Photo Gallery: Ants

Additional Photos and Information:

  • Allegheny Mound Ants (Formica exsectoides) — Beneficial to humans in some situations.
  • Carpenter Ants (genus Camponotus) — Always check firewood for these ants before bringing it indoors.
  • Citranella Ants — Ants in the genus Lasius are collectively referred to as Citranella Ants or sometimes Lemon Ants:
    • Black Garden Ants (Lasius niger) — found in fields, gardens, playgrounds, etc.
    • Cornfield Ants (Lasius neoniger) — Rarely nest in homes but they are very common and abundant outdoors.
    • Larger Yellow Ants (Lasius interjectus) (University of Minnesota Extension) and Smaller Yellow Ants (Lasius claviger) ( — Easily confused with Pavement ants and Cornfield ants, either one of these yellow ant species may be commonly encountered by Maine homeowners in the Fall, when they swarm. They like to colonize in the soil adjacent to a home’s foundation, so are often encountered in basements, especially along cracks or holes in the foundation or floor where moisture and/or rotten wood is also present. See also: Citronella Ants (Penn State)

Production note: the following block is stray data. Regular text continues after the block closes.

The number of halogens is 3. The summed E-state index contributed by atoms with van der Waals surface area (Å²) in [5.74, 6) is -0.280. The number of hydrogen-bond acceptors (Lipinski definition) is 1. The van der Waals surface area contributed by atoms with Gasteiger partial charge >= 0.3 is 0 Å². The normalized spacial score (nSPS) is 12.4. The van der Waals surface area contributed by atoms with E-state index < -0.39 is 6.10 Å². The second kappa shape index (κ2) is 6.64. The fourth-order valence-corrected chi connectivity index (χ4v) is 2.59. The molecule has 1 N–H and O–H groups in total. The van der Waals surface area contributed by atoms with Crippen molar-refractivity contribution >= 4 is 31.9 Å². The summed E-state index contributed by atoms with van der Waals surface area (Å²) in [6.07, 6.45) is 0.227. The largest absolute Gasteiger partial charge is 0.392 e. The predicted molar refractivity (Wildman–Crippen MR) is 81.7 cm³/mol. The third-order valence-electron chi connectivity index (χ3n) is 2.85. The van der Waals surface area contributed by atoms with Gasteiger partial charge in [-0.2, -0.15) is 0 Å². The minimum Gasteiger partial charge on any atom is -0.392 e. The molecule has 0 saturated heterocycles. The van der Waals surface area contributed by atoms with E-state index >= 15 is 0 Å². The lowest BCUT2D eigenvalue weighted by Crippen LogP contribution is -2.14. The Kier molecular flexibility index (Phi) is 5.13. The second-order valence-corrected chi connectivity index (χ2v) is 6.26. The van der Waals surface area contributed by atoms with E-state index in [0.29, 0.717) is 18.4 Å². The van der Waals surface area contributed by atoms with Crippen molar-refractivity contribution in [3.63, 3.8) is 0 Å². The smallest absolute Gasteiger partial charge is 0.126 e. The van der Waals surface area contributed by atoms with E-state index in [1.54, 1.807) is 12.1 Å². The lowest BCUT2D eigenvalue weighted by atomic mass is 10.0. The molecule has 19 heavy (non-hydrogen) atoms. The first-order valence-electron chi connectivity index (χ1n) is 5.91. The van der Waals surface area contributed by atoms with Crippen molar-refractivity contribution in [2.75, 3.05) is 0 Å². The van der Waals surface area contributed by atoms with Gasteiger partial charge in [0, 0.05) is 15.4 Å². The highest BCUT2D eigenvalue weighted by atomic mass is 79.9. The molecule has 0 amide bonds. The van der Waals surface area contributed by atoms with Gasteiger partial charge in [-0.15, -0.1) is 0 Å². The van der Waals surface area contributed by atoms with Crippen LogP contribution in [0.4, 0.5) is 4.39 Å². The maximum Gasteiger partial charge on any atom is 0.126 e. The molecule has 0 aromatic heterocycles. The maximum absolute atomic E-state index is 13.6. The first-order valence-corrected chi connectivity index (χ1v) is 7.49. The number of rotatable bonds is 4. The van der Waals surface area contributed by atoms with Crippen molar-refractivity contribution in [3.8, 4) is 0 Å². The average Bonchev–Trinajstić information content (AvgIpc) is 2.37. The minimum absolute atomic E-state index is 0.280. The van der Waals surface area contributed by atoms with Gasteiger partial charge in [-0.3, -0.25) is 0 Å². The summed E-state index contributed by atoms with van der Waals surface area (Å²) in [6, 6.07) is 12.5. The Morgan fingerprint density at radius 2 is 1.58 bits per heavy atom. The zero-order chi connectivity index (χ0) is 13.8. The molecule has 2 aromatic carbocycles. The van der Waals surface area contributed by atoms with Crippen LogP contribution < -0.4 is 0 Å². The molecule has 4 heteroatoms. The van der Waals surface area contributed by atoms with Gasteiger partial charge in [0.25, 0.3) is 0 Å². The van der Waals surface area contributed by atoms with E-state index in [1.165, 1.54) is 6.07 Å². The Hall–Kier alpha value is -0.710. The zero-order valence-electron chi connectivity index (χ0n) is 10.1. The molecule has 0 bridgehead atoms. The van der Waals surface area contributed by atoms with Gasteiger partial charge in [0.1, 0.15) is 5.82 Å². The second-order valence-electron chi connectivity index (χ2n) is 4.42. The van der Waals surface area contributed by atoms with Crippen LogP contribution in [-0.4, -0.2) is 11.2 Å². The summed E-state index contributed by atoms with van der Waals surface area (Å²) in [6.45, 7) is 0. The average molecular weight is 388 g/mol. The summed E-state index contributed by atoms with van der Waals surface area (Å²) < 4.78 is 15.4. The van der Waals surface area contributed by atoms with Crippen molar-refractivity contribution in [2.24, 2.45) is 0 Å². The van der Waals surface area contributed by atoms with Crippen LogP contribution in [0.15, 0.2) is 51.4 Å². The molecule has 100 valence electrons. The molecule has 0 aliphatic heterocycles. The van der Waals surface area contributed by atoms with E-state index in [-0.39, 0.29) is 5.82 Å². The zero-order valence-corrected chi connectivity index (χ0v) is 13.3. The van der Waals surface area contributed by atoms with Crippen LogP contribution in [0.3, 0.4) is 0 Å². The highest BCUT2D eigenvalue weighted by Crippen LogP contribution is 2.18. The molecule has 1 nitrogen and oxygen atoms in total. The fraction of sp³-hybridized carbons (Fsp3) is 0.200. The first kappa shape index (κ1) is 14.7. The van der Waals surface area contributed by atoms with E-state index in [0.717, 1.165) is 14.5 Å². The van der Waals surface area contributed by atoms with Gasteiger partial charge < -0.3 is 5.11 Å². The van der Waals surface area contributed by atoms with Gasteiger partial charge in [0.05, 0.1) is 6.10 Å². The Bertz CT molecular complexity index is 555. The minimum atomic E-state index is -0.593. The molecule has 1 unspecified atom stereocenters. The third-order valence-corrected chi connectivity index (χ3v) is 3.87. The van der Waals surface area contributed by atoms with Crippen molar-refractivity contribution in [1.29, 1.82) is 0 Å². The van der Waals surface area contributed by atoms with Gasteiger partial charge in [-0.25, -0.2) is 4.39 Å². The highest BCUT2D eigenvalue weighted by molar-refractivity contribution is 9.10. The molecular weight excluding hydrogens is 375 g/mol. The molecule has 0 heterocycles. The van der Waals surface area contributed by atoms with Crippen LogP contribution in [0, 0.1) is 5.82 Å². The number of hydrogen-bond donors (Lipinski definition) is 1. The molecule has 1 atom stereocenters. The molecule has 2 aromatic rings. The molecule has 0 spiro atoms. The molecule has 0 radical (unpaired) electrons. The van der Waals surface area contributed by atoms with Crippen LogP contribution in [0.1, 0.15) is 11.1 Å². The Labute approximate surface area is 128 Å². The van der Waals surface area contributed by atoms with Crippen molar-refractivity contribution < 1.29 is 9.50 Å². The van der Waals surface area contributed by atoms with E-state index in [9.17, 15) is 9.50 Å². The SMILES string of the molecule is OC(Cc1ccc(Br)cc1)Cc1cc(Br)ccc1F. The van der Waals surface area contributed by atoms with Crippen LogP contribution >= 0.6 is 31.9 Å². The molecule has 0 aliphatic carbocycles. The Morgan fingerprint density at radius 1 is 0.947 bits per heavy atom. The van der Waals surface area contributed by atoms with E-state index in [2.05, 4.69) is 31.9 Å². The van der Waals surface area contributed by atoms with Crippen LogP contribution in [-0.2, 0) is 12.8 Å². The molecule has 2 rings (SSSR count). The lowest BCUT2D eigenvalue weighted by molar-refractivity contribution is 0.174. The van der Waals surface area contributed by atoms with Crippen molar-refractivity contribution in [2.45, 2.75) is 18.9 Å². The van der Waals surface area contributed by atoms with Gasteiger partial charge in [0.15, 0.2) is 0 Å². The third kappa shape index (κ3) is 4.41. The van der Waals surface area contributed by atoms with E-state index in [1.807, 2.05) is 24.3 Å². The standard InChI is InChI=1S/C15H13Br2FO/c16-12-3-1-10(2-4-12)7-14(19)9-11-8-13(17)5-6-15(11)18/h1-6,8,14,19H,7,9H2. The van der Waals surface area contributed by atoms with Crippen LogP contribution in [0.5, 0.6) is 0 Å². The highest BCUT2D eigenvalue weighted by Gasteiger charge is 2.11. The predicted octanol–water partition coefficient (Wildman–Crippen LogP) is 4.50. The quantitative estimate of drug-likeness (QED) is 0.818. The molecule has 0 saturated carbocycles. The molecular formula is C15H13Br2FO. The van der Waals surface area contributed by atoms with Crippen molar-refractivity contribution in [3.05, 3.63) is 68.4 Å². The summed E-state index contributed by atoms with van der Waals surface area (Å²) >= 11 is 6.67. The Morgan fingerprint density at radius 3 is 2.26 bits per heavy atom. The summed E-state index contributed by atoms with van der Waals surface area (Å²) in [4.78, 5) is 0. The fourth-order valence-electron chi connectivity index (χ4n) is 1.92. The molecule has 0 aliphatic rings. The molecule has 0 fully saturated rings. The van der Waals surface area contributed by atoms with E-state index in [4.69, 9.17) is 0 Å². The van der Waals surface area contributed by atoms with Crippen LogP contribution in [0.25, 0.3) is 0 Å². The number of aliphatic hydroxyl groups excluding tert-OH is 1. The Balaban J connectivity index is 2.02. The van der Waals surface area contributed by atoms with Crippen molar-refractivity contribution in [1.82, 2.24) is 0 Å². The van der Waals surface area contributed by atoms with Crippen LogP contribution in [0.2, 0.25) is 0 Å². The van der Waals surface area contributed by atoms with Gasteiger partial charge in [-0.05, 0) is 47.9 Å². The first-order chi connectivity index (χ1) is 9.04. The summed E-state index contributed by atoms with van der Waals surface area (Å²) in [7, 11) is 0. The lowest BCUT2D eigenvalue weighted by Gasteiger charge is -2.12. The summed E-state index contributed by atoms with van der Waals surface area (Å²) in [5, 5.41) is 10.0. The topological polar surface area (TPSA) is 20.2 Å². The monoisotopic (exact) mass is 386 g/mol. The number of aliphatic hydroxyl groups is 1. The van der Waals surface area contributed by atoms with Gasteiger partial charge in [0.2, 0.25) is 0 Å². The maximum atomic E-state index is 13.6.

• Pavement Ants (Tetramorium immigrans) — very common indoors and outdoors.
  • European Red Ants (includes photos) (Myrmica rubra) (invasive) The European Red Ant is also frequently called the European Fire Ant because it has a stinger; It is an invasive insect in Maine, increasing in its geographical range (particularly in coastal communities) and in its encounters with homeowners. However, these ants are only distantly related to the ‘true’ fire ants found in the southern U.S. and Latin America. Additional Resources:
  • Field Ants (Formica spp) (University of Wisconsin)
  • See also: Ants (University of Minnesota Extension) and Flying Ants (Colorado State University Extension)